6

How can I calculate the height of a row (in pixels) in a table with JavaScript?

<table>
  <tr>
    <td>Cell 1</td>
    <td>Cell 2</td>
  </tr>
</table>
  • Note: This isn't as simple as clientHeight, offsetHeight, or scrollHeight. Border spacing on the table comes into play. jsfiddle.net/xbtp1je8 – Brad Sep 12 at 22:44
  • 1
    @Brad why you want to inclide border-spacing? technically it doesn't count into the height of the tr. It's an empty space between two tr – Temani Afif Sep 18 at 14:07
  • 1
    @TemaniAfif My goal is to determine the effective height of the row for use in a virtual grid with thousands of rows, lots of cells. It isn't fast to put in thousands of rows in the DOM all at once. Therefore, I'm using a technique where only the rows visible in the scroll pane (and a few around them) are shown. This requires knowing the exact pixel height of the rows, including the border-spacing. Otherwise, the scrolling will be off a bit. – Brad Sep 18 at 14:55
  • 1
    @TemaniAfif I've tried that, which works for the most part, but seems to break a bit when zooming in/out. 2px becomes 1.75px somehow. (And, that's with no explicit border-spacing rule set... just the default style sheet.) – Brad Sep 18 at 15:10
  • 1
    @Brad - I think the zooming issue is related to using offsetHeight as the base measurement since it returns a rounded number. You can use getBoundingClientRect().height to return a fractional height and avoid the zooming issue (I think). – benvc Sep 18 at 15:22
13
function findHeights() {
            var tbl = document.getElementById('your table').rows;
            alert(tbl[0].offsetHeight); // row 1
}
  • 2
    You need to know the 'border-spacing' as well. – G. Allen Morris III Aug 14 '14 at 17:44
7
document.getElementById('your_row_id').offsetHeight;
  • whether offsetheight also applies to determine the row height of a paragraph? – user495688 Nov 22 '10 at 9:05
5

I've done a few calculations.

  1. Get the total height value
  2. Get the padding-top value
  3. Get the padding-bottom value
  4. Get the margin-top value
  5. Get the margin-bottom value
  6. Get the border-space value

Now with all these information, we can take the total heigt and minus off the paddings, margins and border-space.

I've commented in the code on what each line does.

var elmnt = document.getElementsByTagName("td")[0];
var totalHeight = elmnt.offsetHeight; // gets the total height value inclusive of all paddings & margins

// The following is to get the padding-top, padding-bottom, margin-top, margin-bottom values
var paddedHeightTop = window.getComputedStyle(elmnt, null).getPropertyValue('padding-top');
var paddedHeightBottom = window.getComputedStyle(elmnt, null).getPropertyValue('padding-bottom');
var marginHeightTop = window.getComputedStyle(elmnt, null).getPropertyValue('margin-top');
var marginHeightBottom = window.getComputedStyle(elmnt, null).getPropertyValue('margin-bottom');
var borderHeight = window.getComputedStyle(elmnt, null).getPropertyValue('-webkit-border-vertical-spacing');


// To remove the px from the string so we can use it as an integer to subtract from total value.
var newPaddedHeightTop = paddedHeightTop.substring(0, paddedHeightTop.length - 2); // remove the px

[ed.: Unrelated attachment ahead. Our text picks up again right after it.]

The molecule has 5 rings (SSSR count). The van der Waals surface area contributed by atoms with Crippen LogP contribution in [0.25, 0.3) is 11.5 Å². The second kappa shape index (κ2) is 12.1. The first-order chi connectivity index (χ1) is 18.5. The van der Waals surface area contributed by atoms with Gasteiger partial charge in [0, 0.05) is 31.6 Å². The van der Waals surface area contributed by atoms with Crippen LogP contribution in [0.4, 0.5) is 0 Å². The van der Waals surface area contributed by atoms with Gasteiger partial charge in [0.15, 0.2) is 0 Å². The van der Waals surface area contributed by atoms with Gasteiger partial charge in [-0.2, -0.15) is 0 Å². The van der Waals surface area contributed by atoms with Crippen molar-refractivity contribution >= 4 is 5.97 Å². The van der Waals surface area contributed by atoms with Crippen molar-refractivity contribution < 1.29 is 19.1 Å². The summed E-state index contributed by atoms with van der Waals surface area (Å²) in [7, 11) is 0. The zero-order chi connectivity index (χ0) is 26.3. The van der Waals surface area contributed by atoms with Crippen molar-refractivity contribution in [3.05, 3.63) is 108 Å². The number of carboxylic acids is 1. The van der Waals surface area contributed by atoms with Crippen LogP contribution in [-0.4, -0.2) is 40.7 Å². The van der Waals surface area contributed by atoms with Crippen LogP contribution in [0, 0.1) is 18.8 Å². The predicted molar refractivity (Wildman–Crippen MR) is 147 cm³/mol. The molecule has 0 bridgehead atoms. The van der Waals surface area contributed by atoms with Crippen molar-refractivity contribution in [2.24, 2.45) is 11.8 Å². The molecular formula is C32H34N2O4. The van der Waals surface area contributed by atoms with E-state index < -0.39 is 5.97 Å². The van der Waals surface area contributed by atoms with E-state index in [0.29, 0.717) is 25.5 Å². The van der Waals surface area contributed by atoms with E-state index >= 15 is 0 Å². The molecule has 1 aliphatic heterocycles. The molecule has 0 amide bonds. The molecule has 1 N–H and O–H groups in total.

var newPaddedHeightBottom = paddedHeightBottom.substring(0, paddedHeightBottom.length - 2); // remove the px
var newMarginHeightTop = marginHeightTop.substring(0, marginHeightTop.length - 2); // remove the px
var newMarginHeightBottom = marginHeightBottom.substring(0, marginHeightBottom.length - 2); // remove the px
var newBorderHeight = borderHeight.substring(0, marginHeightBottom.length - 2); // remove the px

// Take the total and minus of all these paddings, margins and border-space
var finalHeight = totalHeight - newPaddedHeightTop - newPaddedHeightBottom - newMarginHeightTop - newMarginHeightBottom - newBorderHeight;

alert(totalHeight + " (total height) - " + newPaddedHeightTop + " (padding-top) - " + newPaddedHeightBottom +  " (padding-bottom) - " + newMarginHeightTop + " (margin-top) - " + newMarginHeightBottom + " (margin-bottom) - " + newBorderHeight + " (border-space) = "  + finalHeight);
td {
  height: 50px;
  padding: 2px;
  border-spacing: 2px 3px;
}
<table>
  <tr>
    <td>Cell 1</td>
    <td>Cell 2</td>
  </tr>
</table>

<pre></pre>

I've added that css just for you to see that it does minus of all the padding values and gives the exact height of the td.

Update 1: Added calculations for border-space.

var borderHeight = window.getComputedStyle(elmnt, null).getPropertyValue('-webkit-border-vertical-spacing');

Also, as explained in the comment, window.getComputedStyle(elmnt, null).getPropertyValue('-webkit-border-vertical-spacing') gets values in pixels, so even if it is set in percentages, it will retrieve what is its pixel value.

So from this, we can pretty much just get the total value of height and then minus off all the paddings, margins and border-space.

  • 1
    Learned something new, could you explain getComputedStyle(elemnt, null) a little, (what is null doing) – Ankit Sep 17 at 15:18
  • 2
    @Ankit The null is actually a pseudoElement. In this case we have none, so I've set is as null. I studied this at w3schools.com/jsref/jsref_getcomputedstyle.asp . You can use this as a reference. Its an optional option. – Gosi Sep 17 at 17:45
  • This doesn't actually answer the question, as it doesn't factor in border spacing. It's also dangerous to make an assumption that the measurements are always going to be in pixels. – Brad Sep 17 at 18:36